This Week in Conspiracy (23 April 2012)

Technically, it will be “These Last Few Weeks and a Bit in Conspiracy,” but who’s keeping score, really?

It is of course well known that careless talk costs lives, but the full scale of the problem is not always appreciated.

For instance, at the very moment that Arthur said “I seem to be having tremendous difficulty with my lifestyle,” a freak wormhole opened up in the fabric of the space-time continuum and carried his words far far back in time across almost infinite reaches of space to a distant Galaxy where strange and warlike beings were poised on the brink of frightful interstellar battle.

The two opposing leaders were meeting for the last time.

A dreadful silence fell across the conference table as the commander of the Vl’hurgs, resplendent in his black jewelled battle shorts, gazed levelly at the G’Gugvuntt leader squatting opposite him in a cloud of green sweet-smelling steam, and, with a million sleek and horribly beweaponed star cruisers poised to unleash electric death at his single word of command, challenged the vile creature to take back what it had said about his mother.

The creature stirred in his sickly broiling vapour, and at that very moment the words I seem to be having tremendous difficulty with my lifestyle drifted across the conference table.

Unfortunately, in the Vl’hurg tongue this was the most dreadful insult imaginable, and there was nothing for it but to wage terrible war for centuries.

Eventually of course, after their Galaxy had been decimated over a few thousand years, it was realized that the whole thing had been a ghastly mistake, and so the two opposing battle fleets settled their few remaining differences in order to launch a joint attack on our own Galaxy – now positively identified as the source of the offending remark.

For thousands more years the mighty ships tore across the empty wastes of space and finally dived screaming on to the first planet they came across – which happened to be the Earth – where due to a terrible miscalculation of scale the entire battle fleet was accidentally swallowed by a small dog.

Those who study the complex interplay of cause and effect in the history of the Universe say that this sort of thing is going on all the time, but that we are powerless to prevent it.

“It’s just life,” they say.

Twit of the Week:

Paul of Paul and Storm had a good tweet this week:

Paul and Storm ‏ @paulandstorm

[P] In honor of today’s anniversary of Project MKULTRA, I’m going to secretly feed my family LSD-laced tacos.

The twerpiest tweet of the week won not only because of the horrific violation of the laws of logic the tweet embodies, but also because the article talks at some length about how Anders Breivik told the court how he did it all alone. TURN ON YOUR THINKER, DUDE!

We are speeding into the last weeks of classes right now, and I have a couple of little projects in the works. You will hear of them soon, I am sure.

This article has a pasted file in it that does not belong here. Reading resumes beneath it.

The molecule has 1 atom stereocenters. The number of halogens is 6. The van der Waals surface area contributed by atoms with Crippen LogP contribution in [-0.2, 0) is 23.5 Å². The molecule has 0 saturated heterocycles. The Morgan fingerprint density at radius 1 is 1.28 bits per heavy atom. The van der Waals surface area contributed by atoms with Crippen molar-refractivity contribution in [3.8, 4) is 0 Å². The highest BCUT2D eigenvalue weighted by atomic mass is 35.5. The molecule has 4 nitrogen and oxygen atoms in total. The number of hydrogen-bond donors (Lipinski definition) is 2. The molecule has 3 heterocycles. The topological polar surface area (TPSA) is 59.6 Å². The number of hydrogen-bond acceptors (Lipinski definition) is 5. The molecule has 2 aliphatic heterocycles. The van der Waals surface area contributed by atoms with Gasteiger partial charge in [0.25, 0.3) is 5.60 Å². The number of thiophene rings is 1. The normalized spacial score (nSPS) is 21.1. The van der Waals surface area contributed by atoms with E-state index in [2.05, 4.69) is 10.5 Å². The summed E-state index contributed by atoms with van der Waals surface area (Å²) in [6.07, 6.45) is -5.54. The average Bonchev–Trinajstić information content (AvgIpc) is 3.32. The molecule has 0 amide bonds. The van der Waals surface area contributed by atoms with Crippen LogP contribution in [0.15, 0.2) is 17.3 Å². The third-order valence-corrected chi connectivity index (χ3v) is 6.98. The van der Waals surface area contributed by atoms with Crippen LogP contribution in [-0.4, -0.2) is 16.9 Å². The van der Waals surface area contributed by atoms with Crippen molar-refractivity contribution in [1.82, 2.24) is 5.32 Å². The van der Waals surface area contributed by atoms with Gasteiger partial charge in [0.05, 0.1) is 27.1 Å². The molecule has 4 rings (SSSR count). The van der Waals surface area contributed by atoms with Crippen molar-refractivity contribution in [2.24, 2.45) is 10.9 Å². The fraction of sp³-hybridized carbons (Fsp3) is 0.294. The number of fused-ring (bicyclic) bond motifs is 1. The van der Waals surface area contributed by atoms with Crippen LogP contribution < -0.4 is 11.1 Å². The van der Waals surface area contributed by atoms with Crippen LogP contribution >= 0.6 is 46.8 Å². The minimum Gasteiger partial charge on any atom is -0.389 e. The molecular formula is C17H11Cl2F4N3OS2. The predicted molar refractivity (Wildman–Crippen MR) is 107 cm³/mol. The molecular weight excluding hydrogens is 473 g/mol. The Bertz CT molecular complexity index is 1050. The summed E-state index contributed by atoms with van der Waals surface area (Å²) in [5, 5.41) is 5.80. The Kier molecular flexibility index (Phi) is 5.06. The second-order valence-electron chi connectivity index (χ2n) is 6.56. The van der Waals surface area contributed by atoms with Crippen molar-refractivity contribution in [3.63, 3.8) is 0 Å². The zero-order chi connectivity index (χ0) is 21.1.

Muahahaha, as they say.

RJB

6 Responses to This Week in Conspiracy (23 April 2012)

  1. Pacal says:

    I’ve seen JFK a number of times and I think as a movie it is excellent. It is well filmed and acted. So I did enjoy watching the film.

    However I do realize the Oliver Stone did the movie to propagandize for various fanciful conspiracy theories and as history the film is a disaster. Now usually Hollywood murders history for the purpose of entertainment but in this case history was murdered to sell woo and not just entertain.

    What I found particularily rehensible about the movie was the way it vilified Clay Shaw. The film never missed a chance to make Clay Shaw a poisonous snake. Clay Shaw in the movie is positively reptillian in his evil.

    Of course in real life Jim Garrison’s vicious and spectacularily abusive prosecution of Clay Shaw was a travesty of justice, which probably hastened Clay Shaw’s death. Only Shaw’s death stopped his libel suit against Garrison. This enabled Garrison to assasinate Clay Shaw’s character in his book and later for Oliver Stone to further stab the knife in the back in his movie.

    I wonder if this movie will cover Garrison’s prosecutorial abuse of Shaw? AS it it is it would all by itself make a very good movie.

    • Bob says:

      The recreations were great. The Mr X Thing (or “Professor Plot Point” bit), though, was inexcusable. I liked the fact that they had Garrison appear as Chief Justice Warren, though, which cracked me up.

  2. Pacal says:

    I forgot to mention the Grey Alien stuff you linked to was a riot. The simlarities of this sort of thing with the Witch Craze are compelling. It is often fogotton that many “Witches” were not tortured but voluntarily came forward with bizarre tales of being abducted and taken to Witches Sabbats were elaborate rituals took place along with having sex with Demons and or Satan and giving birth to Babies who were sacrificied. What was also prevalent was belief in a vast network of various secret organizations manipulating people. In this case the aliens are very much like the Demonic hordews led by Satan who abduct and manipulate humanity for various purposwes. Oh and they sexually interfere with humans.

    When I read the piece I was temped to think parody / satire because it was so inane. Sadly it appears that the author thinks this sort of delusion is for real.

  3. herbschaffler says:

    Does anybody know of any skeptical critiques of the new JFK conspiracy book, “Mary’s Mosaic”?

  4. tulisa says:

    Its $4 on amazon herbschaffler i seen it the other day

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